Shakespeare: Yesterday. Today and Tomorrow

Kingston University

Course Description

  • Course Name

    Shakespeare: Yesterday. Today and Tomorrow

  • Host University

    Kingston University

  • Location

    London, England

  • Area of Study

    Literature, Theater

  • Language Level

    Taught In English

  • Prerequisites

    Successful completion of prior study in drama.

  • Course Level Recommendations

    Upper

    ISA offers course level recommendations in an effort to facilitate the determination of course levels by credential evaluators.We advice each institution to have their own credentials evaluator make the final decision regrading course levels.

    Hours & Credits

  • Credits

    4
  • Recommended U.S. Semester Credits
    4
  • Recommended U.S. Quarter Units
    0
  • Overview

    Course Content:

    In this module four of Shakespeare?s plays are studied in depth, two in the autumn
    semester and 2 in the spring semester. Others used for reference. The plays are studied
    in a practical way, to explore their form and elicit their changing meanings in different
    theatrical and cultural contexts and at key historical moments.

    The module explores changing approaches to production since the first performances in
    Elizabethan and Jacobean theatre and evaluates the impact which players and directors
    and their methods have had on the reception of Shakespeare at different particular
    moments. The module seeks to pinpoint how the social/ cultural/ political concerns of
    any given time have been dramatised in productions of the plays. Changing themes are
    explored to see how they might have been dramatised at different times, as a means of
    defining what has been meant and what is meant by ?Shakespeare?.

    Topics covered include:
    ? understanding the language of the plays: practical work on form and
    feeling
    ? what is character, what is plot and how does tension between characters
    in particular contexts create drama?
    ? the expression of the human condition: the ?Elizabethan world order?; changing contexts
    ? the social, political and cultural contexts of the original performances of
    Shakespeare?s plays
    ? universal themes: for instance, family, love, jealousy, domestic/ national/
    international rivalries
    ? shifting themes: for instance, gender, politics, government, authority,
    philosophy, religion
    ? the plays in performance on stage and screen: actors? and directors?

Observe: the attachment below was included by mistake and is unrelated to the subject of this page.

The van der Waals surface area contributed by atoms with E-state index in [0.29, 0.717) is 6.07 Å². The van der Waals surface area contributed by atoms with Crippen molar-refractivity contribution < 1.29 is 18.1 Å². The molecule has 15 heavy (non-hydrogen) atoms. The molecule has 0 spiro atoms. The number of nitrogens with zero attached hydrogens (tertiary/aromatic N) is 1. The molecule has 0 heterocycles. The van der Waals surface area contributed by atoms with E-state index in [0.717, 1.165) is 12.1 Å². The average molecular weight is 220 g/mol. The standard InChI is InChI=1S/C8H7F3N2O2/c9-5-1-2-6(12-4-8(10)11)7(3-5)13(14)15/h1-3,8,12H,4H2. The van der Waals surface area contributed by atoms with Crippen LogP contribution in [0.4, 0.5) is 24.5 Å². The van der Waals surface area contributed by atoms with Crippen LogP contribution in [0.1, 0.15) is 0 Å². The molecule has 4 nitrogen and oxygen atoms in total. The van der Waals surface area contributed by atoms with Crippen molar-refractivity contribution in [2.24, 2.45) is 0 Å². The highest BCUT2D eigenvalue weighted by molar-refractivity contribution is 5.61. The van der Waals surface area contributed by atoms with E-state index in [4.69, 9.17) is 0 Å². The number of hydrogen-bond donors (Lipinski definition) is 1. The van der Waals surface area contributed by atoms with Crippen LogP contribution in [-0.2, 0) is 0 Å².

interpretations; interpretations in different key political and cultural
    contexts

    Autumn Semester:
    Students study two plays by Shakespeare. Classes combine the historical and cultural
    contexts of these plays, theoretical perspectives upon them and practical exploration of
    them.
    Spring Semester:
    Students study two plays by Shakespeare. Classes combine the historical and cultural
    contexts of these plays, theoretical perspectives upon them and practical exploration of
    them.

    Teaching: 2 hour weekly sessions

    Assessment:
    STUDY OPTION 1:
    ? Collaborative scene study (15 minutes)
    ? 2500 ? 3000 word Research Essay
    STUDY OPTION 2 OR STUDY OPTION 3: a practical element and a short essay. The
    practical demonstration is either a monologue or a speech analysis. The essay is 2000
    words about the themes and dramatic ideas of the play

    Study Option 1 = Whole Year
    Study Option 2 = Autumn
    Study Option 3 = Spring/summer

Course Disclaimer

Courses and course hours of instruction are subject to change.

Eligibility for courses may be subject to a placement exam and/or pre-requisites.

Some courses may require additional fees.

Credits earned vary according to the policies of the students' home institutions. According to ISA policy and possible visa requirements, students must maintain full-time enrollment status, as determined by their home institutions, for the duration of the program.

Please reference fall and spring course lists as not all courses are taught during both semesters.

Please note that some courses with locals have recommended prerequisite courses. It is the student's responsibility to consult any recommended prerequisites prior to enrolling in their course.